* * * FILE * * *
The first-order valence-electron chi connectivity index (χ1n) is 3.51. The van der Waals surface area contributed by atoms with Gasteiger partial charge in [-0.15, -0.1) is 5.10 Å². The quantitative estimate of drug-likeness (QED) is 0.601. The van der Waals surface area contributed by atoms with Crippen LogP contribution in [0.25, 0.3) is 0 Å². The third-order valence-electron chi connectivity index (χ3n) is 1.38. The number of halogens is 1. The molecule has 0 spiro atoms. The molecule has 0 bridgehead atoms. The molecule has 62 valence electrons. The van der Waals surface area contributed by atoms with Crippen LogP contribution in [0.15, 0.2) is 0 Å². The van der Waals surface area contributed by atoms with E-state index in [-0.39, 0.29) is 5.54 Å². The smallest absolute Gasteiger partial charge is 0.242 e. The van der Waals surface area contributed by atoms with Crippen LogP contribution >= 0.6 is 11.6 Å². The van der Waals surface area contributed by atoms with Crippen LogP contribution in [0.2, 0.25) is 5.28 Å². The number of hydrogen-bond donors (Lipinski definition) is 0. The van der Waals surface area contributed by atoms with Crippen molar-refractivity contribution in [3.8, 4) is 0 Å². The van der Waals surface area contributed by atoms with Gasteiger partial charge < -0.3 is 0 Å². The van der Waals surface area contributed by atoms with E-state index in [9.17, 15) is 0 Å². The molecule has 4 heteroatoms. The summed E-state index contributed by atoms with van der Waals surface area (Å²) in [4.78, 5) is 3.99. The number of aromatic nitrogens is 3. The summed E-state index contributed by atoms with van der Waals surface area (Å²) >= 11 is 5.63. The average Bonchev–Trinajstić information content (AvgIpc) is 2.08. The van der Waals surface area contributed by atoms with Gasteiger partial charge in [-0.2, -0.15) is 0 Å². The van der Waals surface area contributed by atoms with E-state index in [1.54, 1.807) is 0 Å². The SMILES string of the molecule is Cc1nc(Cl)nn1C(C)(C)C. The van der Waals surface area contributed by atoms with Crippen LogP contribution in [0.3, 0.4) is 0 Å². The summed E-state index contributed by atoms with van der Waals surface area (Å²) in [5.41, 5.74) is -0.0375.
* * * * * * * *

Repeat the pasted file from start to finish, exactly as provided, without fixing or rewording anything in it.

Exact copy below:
The first-order valence-electron chi connectivity index (χ1n) is 3.51. The van der Waals surface area contributed by atoms with Gasteiger partial charge in [-0.15, -0.1) is 5.10 Å². The quantitative estimate of drug-likeness (QED) is 0.601. The van der Waals surface area contributed by atoms with Crippen LogP contribution in [0.25, 0.3) is 0 Å². The third-order valence-electron chi connectivity index (χ3n) is 1.38. The number of halogens is 1. The molecule has 0 spiro atoms. The molecule has 0 bridgehead atoms. The molecule has 62 valence electrons. The van der Waals surface area contributed by atoms with Crippen LogP contribution in [0.15, 0.2) is 0 Å². The van der Waals surface area contributed by atoms with E-state index in [-0.39, 0.29) is 5.54 Å². The smallest absolute Gasteiger partial charge is 0.242 e. The van der Waals surface area contributed by atoms with Crippen LogP contribution >= 0.6 is 11.6 Å². The van der Waals surface area contributed by atoms with Crippen LogP contribution in [0.2, 0.25) is 5.28 Å². The number of hydrogen-bond donors (Lipinski definition) is 0. The van der Waals surface area contributed by atoms with Crippen molar-refractivity contribution in [3.8, 4) is 0 Å². The van der Waals surface area contributed by atoms with Gasteiger partial charge < -0.3 is 0 Å². The van der Waals surface area contributed by atoms with E-state index in [9.17, 15) is 0 Å². The molecule has 4 heteroatoms. The summed E-state index contributed by atoms with van der Waals surface area (Å²) in [4.78, 5) is 3.99. The number of aromatic nitrogens is 3. The summed E-state index contributed by atoms with van der Waals surface area (Å²) >= 11 is 5.63. The average Bonchev–Trinajstić information content (AvgIpc) is 2.08. The van der Waals surface area contributed by atoms with Gasteiger partial charge in [-0.2, -0.15) is 0 Å². The van der Waals surface area contributed by atoms with E-state index in [1.54, 1.807) is 0 Å². The SMILES string of the molecule is Cc1nc(Cl)nn1C(C)(C)C. The van der Waals surface area contributed by atoms with Crippen LogP contribution in [0.3, 0.4) is 0 Å². The summed E-state index contributed by atoms with van der Waals surface area (Å²) in [5.41, 5.74) is -0.0375.